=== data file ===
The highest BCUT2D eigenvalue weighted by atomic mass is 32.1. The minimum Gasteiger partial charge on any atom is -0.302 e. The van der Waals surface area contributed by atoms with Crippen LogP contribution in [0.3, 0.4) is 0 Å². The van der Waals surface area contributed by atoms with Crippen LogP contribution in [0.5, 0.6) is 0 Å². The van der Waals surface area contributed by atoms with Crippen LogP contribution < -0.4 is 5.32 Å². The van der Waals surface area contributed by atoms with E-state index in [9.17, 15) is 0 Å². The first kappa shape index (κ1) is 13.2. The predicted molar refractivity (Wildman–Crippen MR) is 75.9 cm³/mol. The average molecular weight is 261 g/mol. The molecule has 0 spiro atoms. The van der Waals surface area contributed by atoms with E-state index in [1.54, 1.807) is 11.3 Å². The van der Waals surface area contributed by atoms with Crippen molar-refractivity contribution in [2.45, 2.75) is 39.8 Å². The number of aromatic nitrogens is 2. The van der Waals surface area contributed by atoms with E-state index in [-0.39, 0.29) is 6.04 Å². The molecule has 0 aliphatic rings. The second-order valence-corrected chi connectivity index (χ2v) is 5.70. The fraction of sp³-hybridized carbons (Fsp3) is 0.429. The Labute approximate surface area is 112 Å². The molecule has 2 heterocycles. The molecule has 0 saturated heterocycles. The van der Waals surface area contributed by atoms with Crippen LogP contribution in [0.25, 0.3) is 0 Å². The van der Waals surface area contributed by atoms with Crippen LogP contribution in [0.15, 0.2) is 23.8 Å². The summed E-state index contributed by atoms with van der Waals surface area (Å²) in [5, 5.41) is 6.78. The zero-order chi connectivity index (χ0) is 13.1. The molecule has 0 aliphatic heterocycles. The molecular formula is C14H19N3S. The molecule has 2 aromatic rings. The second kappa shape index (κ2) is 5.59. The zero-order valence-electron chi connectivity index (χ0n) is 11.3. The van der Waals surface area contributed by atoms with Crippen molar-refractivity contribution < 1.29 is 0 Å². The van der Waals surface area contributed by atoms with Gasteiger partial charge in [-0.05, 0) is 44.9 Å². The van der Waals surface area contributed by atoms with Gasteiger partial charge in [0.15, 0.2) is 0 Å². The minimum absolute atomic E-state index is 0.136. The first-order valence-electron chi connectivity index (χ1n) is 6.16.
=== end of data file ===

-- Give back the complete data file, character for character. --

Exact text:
The highest BCUT2D eigenvalue weighted by atomic mass is 32.1. The minimum Gasteiger partial charge on any atom is -0.302 e. The van der Waals surface area contributed by atoms with Crippen LogP contribution in [0.3, 0.4) is 0 Å². The van der Waals surface area contributed by atoms with Crippen LogP contribution in [0.5, 0.6) is 0 Å². The van der Waals surface area contributed by atoms with Crippen LogP contribution < -0.4 is 5.32 Å². The van der Waals surface area contributed by atoms with E-state index in [9.17, 15) is 0 Å². The first kappa shape index (κ1) is 13.2. The predicted molar refractivity (Wildman–Crippen MR) is 75.9 cm³/mol. The average molecular weight is 261 g/mol. The molecule has 0 spiro atoms. The van der Waals surface area contributed by atoms with E-state index in [1.54, 1.807) is 11.3 Å². The van der Waals surface area contributed by atoms with Crippen molar-refractivity contribution in [2.45, 2.75) is 39.8 Å². The number of aromatic nitrogens is 2. The van der Waals surface area contributed by atoms with E-state index in [-0.39, 0.29) is 6.04 Å². The molecule has 0 aliphatic rings. The second-order valence-corrected chi connectivity index (χ2v) is 5.70. The fraction of sp³-hybridized carbons (Fsp3) is 0.429. The Labute approximate surface area is 112 Å². The molecule has 2 heterocycles. The molecule has 0 saturated heterocycles. The van der Waals surface area contributed by atoms with Crippen LogP contribution in [0.25, 0.3) is 0 Å². The van der Waals surface area contributed by atoms with Crippen LogP contribution in [0.15, 0.2) is 23.8 Å². The summed E-state index contributed by atoms with van der Waals surface area (Å²) in [5, 5.41) is 6.78. The zero-order chi connectivity index (χ0) is 13.1. The molecule has 0 aliphatic heterocycles. The molecular formula is C14H19N3S. The molecule has 2 aromatic rings. The second kappa shape index (κ2) is 5.59. The zero-order valence-electron chi connectivity index (χ0n) is 11.3. The van der Waals surface area contributed by atoms with Crippen molar-refractivity contribution < 1.29 is 0 Å². The van der Waals surface area contributed by atoms with Gasteiger partial charge in [-0.05, 0) is 44.9 Å². The van der Waals surface area contributed by atoms with Gasteiger partial charge in [0.15, 0.2) is 0 Å². The minimum absolute atomic E-state index is 0.136. The first-order valence-electron chi connectivity index (χ1n) is 6.16.